Tomato value chain in Ghana

Nicholas Amartey is a social entrepeneur with a passion for agriculture.  He is passionate about the transformation of Africa's agricultural production, processing and marketing using the value chain management approach. Using his knowledge and skills in agricultural value chain development, he is empowering smallholder farmers, young people, companies and organisations to initiate and attain growth.

Nicholas’ project highlights the systemic recommendations which can be made from comprehensively mapping a value chain and examining interdependencies among chain actors, and so identifying the need for upgrading activities across the chain, rather than treating them in isolation. He also proposes a journey of incremental improvements - ‘start small; small steps’ – to build the chain gradually in line with existing attitudes.

Tomatoes are the second most consumed vegetable in Ghana. Although the population consumes about 3 million tonnes a year, only 30% are grown domestically. Ghana is also a major importer of tomato paste - over 78,000 tonnes annually.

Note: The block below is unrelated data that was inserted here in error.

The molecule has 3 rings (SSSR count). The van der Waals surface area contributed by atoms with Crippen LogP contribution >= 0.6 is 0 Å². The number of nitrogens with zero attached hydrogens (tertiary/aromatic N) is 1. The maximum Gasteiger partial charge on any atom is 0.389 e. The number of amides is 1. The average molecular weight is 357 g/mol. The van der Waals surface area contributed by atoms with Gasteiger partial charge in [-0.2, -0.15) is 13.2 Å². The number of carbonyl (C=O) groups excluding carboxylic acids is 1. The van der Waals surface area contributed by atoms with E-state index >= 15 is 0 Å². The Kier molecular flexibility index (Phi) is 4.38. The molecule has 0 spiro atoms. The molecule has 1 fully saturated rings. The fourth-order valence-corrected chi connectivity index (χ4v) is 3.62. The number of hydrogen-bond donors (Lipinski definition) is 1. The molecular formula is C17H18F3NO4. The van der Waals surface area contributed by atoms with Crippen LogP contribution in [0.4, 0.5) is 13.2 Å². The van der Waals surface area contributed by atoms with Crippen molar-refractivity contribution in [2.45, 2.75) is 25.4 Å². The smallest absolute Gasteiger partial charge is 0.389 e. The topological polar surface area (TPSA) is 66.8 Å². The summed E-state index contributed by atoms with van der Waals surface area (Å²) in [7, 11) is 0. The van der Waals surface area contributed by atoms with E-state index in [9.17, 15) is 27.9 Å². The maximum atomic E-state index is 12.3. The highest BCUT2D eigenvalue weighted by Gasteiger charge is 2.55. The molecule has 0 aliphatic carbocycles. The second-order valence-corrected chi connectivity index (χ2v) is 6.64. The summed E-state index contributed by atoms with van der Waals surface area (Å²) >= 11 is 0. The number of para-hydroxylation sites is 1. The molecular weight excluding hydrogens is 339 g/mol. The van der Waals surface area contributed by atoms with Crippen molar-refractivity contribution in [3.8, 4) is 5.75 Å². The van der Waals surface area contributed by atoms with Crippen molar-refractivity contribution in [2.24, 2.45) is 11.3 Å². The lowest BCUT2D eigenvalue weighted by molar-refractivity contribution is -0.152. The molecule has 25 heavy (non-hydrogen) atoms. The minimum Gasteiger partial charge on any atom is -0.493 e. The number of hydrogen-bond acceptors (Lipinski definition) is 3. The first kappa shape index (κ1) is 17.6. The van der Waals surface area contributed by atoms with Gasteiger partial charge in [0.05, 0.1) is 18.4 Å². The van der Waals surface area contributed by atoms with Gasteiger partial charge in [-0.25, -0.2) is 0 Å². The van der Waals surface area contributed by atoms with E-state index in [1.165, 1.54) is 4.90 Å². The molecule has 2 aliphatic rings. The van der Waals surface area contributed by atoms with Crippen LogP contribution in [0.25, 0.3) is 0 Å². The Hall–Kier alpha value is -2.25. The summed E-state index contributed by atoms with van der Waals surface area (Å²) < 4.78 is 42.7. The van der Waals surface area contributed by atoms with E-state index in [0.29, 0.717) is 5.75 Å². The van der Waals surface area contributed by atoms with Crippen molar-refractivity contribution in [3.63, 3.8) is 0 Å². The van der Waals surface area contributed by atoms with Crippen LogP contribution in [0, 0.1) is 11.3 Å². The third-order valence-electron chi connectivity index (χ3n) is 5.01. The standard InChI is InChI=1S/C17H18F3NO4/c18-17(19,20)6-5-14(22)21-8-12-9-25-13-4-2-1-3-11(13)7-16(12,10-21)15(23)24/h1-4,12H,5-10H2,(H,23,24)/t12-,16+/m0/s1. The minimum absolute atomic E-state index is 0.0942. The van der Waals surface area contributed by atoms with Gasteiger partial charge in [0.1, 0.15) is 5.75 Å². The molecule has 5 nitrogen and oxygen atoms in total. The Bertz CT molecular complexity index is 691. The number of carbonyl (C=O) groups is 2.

Tomato farmers are generally smallholders who own or rent up to 1.5 hectares. The most intense areas of tomato cultivation are limited by access to water and rainfall patterns. Nick’s project focused on Tuba, a district in the Greater Accra Region which includes irrigation facilities for around 220 hectares. Production is seasonal, with gluts during the rainy season, postharvest losses of at least 20% mostly due to poor seed quality, excessive use of fertilizer and chemicals, poor harvesting practices and poor handling during transport.

Nick started by conducting three consumer focus groups in the capital, Accra, with a total of 24 people drawn from different socio-economic backgrounds. He followed this up with individual consumer interviews and shopper observations. Next he interviewed retailers (4), wholesalers (2) and middlemen at four different markets; conducted two focus groups and additional in-depth interviews with farmers; met four input suppliers (seeds; fertiliser; irrigation and private extension services) and had discussions with three government agencies covering agribusiness, crop science and irrigation.

Some Ghanaian consumers are becoming sophisticated in their demand for quality products, and are ready to pay a premium for goods that meet their preferences. Nicholas reports that “The focus groups revealed that shoppers’ decisions are driven by taste, freshness, texture, colour and traceability. Supermarkets are responding to the needs of their high-end shoppers, who are willing and able to pay for quality and healthiness.”

Watch more about Nicholas' project below

Find out more about this Award, Australia Awards and the Australia Awards - Africa 2016 Agribusiness Short Course Award.

Last updated:
13 October 2021